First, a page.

As "Uncanny X-Men" continues to wind down, Brian Michael Bendis and Kris Anka wrap up some loose ends -- or at least loose characters, as we see where they end up with the dissolution of Cyclops' renegade X-Men team. "Uncanny X-Men" #33 follows Kitty Pryde and Illyana Rasputin as the duo find themselves on Monster Island, looking for a new mutant while dealing with some personal issues.
Ultimately, "Uncanny X-Men" #33 sums up a lot of the problems with this iteration of the series in general; it sounds good in concept but, in the actual execution, it's a bit lacking in any real substance. I applaud an issue of the comic that's primarily character driven, for example, but there's precious little in the conversations between Kitty and Illyana. This is frustrating on multiple levels; these are characters who were best of friends but separated for quite some time due to deaths, imprisonments and being on different teams. An issue with just the two of them working through problems should be gold, but instead "Uncanny X-Men" #33 just drags from start to finish. Part of the problem is almost certainly that the two don't actually have any real issues to discuss, but also because this feels like an incredibly low-stakes comic. I'm not talking about there being a lack of the world about to end but, rather, it doesn't feel like any of this really matters. The characters were already getting along, a character we've never seen before is introduced (and will probably never seen again since this version of the series is about to conclude) and, on the whole, everything just plods along.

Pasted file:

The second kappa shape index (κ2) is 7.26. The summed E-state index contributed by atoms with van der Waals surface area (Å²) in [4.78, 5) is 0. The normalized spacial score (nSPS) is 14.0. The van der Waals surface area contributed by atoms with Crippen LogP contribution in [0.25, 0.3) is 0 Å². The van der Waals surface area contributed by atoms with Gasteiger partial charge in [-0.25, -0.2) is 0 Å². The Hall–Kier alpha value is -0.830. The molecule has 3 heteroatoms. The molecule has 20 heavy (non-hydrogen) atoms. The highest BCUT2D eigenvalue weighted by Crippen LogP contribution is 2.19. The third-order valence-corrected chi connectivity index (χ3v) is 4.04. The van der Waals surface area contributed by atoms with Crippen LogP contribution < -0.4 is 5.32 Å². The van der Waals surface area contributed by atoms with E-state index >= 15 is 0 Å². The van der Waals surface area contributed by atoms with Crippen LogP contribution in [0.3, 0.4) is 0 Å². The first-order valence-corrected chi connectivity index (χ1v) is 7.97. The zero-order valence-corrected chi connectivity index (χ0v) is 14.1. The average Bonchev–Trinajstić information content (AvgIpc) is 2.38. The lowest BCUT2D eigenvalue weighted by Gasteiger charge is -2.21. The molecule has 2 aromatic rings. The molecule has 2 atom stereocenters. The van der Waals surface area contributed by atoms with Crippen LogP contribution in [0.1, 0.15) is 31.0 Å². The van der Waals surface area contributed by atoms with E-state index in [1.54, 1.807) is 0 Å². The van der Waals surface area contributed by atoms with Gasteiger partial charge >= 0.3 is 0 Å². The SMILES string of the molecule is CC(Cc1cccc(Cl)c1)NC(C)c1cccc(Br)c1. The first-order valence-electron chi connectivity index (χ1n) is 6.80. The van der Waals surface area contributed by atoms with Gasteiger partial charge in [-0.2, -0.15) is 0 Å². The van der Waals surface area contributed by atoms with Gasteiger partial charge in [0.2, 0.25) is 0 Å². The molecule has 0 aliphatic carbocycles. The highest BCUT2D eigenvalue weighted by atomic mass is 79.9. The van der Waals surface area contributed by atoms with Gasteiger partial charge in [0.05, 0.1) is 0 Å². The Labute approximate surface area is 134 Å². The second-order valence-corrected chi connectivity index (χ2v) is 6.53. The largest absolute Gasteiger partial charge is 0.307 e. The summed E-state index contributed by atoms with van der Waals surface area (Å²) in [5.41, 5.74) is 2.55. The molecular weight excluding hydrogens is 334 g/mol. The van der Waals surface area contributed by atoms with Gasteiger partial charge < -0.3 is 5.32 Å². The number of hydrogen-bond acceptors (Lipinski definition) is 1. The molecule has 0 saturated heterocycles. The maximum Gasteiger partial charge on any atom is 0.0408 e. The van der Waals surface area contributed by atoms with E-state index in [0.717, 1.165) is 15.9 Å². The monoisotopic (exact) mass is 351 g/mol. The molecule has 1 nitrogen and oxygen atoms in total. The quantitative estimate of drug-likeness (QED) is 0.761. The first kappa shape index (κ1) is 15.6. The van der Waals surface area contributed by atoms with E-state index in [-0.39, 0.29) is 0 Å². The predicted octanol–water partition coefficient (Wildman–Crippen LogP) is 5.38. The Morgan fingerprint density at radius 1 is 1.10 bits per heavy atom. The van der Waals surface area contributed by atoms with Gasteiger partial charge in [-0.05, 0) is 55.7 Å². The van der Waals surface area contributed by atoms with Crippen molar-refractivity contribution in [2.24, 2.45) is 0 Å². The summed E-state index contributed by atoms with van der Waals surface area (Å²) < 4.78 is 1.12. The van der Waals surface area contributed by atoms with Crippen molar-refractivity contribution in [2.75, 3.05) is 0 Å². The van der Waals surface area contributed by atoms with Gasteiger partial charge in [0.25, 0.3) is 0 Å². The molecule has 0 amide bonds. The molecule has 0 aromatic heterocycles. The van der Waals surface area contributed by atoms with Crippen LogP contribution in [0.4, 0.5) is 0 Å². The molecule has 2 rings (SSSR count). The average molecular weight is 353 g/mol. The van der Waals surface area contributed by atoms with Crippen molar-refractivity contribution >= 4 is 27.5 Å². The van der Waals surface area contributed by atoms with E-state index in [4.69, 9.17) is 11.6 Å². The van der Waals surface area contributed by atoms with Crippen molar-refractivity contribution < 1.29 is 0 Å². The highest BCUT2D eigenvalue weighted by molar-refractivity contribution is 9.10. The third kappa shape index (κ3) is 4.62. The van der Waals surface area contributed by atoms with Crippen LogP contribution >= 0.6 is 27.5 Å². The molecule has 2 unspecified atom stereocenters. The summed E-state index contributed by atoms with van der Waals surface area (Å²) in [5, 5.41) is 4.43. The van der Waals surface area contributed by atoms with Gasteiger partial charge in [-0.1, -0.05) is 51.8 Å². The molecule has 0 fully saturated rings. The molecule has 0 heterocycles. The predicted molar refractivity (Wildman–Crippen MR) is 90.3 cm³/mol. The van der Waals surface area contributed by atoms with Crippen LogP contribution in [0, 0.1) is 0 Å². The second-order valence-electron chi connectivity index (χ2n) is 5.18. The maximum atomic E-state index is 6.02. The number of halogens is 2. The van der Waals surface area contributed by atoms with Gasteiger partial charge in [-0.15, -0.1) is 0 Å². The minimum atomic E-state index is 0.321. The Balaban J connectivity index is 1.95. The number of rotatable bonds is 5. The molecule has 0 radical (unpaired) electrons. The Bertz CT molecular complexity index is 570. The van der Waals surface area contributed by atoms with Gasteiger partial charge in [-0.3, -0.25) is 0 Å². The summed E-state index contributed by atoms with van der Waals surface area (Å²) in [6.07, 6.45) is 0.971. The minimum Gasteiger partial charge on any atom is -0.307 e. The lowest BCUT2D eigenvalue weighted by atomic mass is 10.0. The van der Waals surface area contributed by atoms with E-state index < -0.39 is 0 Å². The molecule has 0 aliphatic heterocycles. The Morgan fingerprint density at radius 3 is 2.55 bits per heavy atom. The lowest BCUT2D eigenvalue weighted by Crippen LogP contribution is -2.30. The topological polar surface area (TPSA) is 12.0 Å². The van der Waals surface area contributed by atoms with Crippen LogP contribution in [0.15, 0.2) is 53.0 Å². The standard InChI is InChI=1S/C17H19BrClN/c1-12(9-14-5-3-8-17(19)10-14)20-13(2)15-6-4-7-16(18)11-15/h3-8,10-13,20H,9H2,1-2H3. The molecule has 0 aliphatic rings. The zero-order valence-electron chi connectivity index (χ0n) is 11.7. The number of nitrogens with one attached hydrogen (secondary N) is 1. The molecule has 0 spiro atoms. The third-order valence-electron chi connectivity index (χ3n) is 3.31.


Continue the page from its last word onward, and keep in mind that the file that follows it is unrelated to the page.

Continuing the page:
Anka's art is where "Uncanny X-Men" #33 does work. I think these are the best interiors from Anka that I've seen yet. They're very soft and carefully rendered, and he's able to handle Illyana walloping huge monsters just as easily as a big rainstorm or the adorable Bo looking all scuffed and abandoned. The edges on characters are soft, but there's still a strong sense of form about them; look at how Kitty's hair is pulled back except for one lock on the side as she kneels down to talk to Bo, for example. It all flows perfectly and distinctly, while still giving rounded and gentle inks. Similarly in that scene, Anka works well with Antonio Fabela to make the various colored energy ribbons look almost like miniature fireworks caught in mid-explosion; they're visually interesting and grab your attention quickly.
This series of "Uncanny X-Men" has had a rocky path, with just as many lows as there were highs. "Uncanny X-Men" #33, in many ways, gets to the heart of the series' problem: there was never quite enough material to maintain it alongside all of the other X-Men titles. It means well and it sounds good as a story pitch but, in the end, "Uncanny X-Men" #33 isn't a full issue's worth of material. It's pretty and it's nice that things are wrapping up, but this could have moved faster without losing a thing.